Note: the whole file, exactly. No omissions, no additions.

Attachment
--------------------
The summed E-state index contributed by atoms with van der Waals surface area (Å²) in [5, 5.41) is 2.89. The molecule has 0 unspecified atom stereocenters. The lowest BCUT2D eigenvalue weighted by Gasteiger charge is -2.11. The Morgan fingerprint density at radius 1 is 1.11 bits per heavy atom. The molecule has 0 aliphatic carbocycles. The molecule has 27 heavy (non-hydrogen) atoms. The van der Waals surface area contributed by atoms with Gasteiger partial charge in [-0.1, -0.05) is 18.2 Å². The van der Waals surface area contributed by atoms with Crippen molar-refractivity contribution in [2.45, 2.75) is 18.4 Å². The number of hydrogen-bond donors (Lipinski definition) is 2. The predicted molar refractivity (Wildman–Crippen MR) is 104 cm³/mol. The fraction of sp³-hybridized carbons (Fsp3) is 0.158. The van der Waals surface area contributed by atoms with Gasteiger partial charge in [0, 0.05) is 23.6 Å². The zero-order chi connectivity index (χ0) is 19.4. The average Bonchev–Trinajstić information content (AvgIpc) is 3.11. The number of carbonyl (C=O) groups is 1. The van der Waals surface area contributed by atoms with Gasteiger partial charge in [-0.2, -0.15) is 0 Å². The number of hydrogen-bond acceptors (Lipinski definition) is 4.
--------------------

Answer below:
The summed E-state index contributed by atoms with van der Waals surface area (Å²) in [5, 5.41) is 2.89. The molecule has 0 unspecified atom stereocenters. The lowest BCUT2D eigenvalue weighted by Gasteiger charge is -2.11. The Morgan fingerprint density at radius 1 is 1.11 bits per heavy atom. The molecule has 0 aliphatic carbocycles. The molecule has 27 heavy (non-hydrogen) atoms. The van der Waals surface area contributed by atoms with Gasteiger partial charge in [-0.1, -0.05) is 18.2 Å². The van der Waals surface area contributed by atoms with Crippen molar-refractivity contribution in [2.45, 2.75) is 18.4 Å². The number of hydrogen-bond donors (Lipinski definition) is 2. The predicted molar refractivity (Wildman–Crippen MR) is 104 cm³/mol. The fraction of sp³-hybridized carbons (Fsp3) is 0.158. The van der Waals surface area contributed by atoms with Gasteiger partial charge in [0, 0.05) is 23.6 Å². The zero-order chi connectivity index (χ0) is 19.4. The average Bonchev–Trinajstić information content (AvgIpc) is 3.11. The number of carbonyl (C=O) groups is 1. The van der Waals surface area contributed by atoms with Gasteiger partial charge in [-0.2, -0.15) is 0 Å². The number of hydrogen-bond acceptors (Lipinski definition) is 4.